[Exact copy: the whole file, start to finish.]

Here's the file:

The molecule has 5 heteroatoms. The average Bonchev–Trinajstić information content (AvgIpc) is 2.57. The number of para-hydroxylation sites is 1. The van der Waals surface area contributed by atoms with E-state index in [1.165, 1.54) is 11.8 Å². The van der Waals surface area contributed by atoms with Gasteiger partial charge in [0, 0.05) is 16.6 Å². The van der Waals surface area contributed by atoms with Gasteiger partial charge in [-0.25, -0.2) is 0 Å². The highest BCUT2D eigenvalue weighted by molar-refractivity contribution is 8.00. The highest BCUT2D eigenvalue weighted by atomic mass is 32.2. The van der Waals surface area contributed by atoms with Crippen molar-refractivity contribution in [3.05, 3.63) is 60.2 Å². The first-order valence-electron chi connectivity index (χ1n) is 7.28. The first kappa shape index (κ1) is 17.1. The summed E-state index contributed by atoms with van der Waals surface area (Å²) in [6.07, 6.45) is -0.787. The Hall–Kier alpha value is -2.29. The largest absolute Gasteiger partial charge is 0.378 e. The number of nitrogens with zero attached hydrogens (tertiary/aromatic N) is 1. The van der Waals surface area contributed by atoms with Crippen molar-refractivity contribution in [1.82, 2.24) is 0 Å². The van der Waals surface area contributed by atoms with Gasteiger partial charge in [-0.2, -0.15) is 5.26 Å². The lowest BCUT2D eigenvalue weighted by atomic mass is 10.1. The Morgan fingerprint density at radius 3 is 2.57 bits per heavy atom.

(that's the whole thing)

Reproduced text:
The molecule has 5 heteroatoms. The average Bonchev–Trinajstić information content (AvgIpc) is 2.57. The number of para-hydroxylation sites is 1. The van der Waals surface area contributed by atoms with E-state index in [1.165, 1.54) is 11.8 Å². The van der Waals surface area contributed by atoms with Gasteiger partial charge in [0, 0.05) is 16.6 Å². The van der Waals surface area contributed by atoms with Gasteiger partial charge in [-0.25, -0.2) is 0 Å². The highest BCUT2D eigenvalue weighted by molar-refractivity contribution is 8.00. The highest BCUT2D eigenvalue weighted by atomic mass is 32.2. The van der Waals surface area contributed by atoms with Crippen molar-refractivity contribution in [3.05, 3.63) is 60.2 Å². The first-order valence-electron chi connectivity index (χ1n) is 7.28. The first kappa shape index (κ1) is 17.1. The summed E-state index contributed by atoms with van der Waals surface area (Å²) in [6.07, 6.45) is -0.787. The Hall–Kier alpha value is -2.29. The largest absolute Gasteiger partial charge is 0.378 e. The number of nitrogens with zero attached hydrogens (tertiary/aromatic N) is 1. The van der Waals surface area contributed by atoms with Crippen molar-refractivity contribution in [1.82, 2.24) is 0 Å². The van der Waals surface area contributed by atoms with Gasteiger partial charge in [-0.2, -0.15) is 5.26 Å². The lowest BCUT2D eigenvalue weighted by atomic mass is 10.1. The Morgan fingerprint density at radius 3 is 2.57 bits per heavy atom.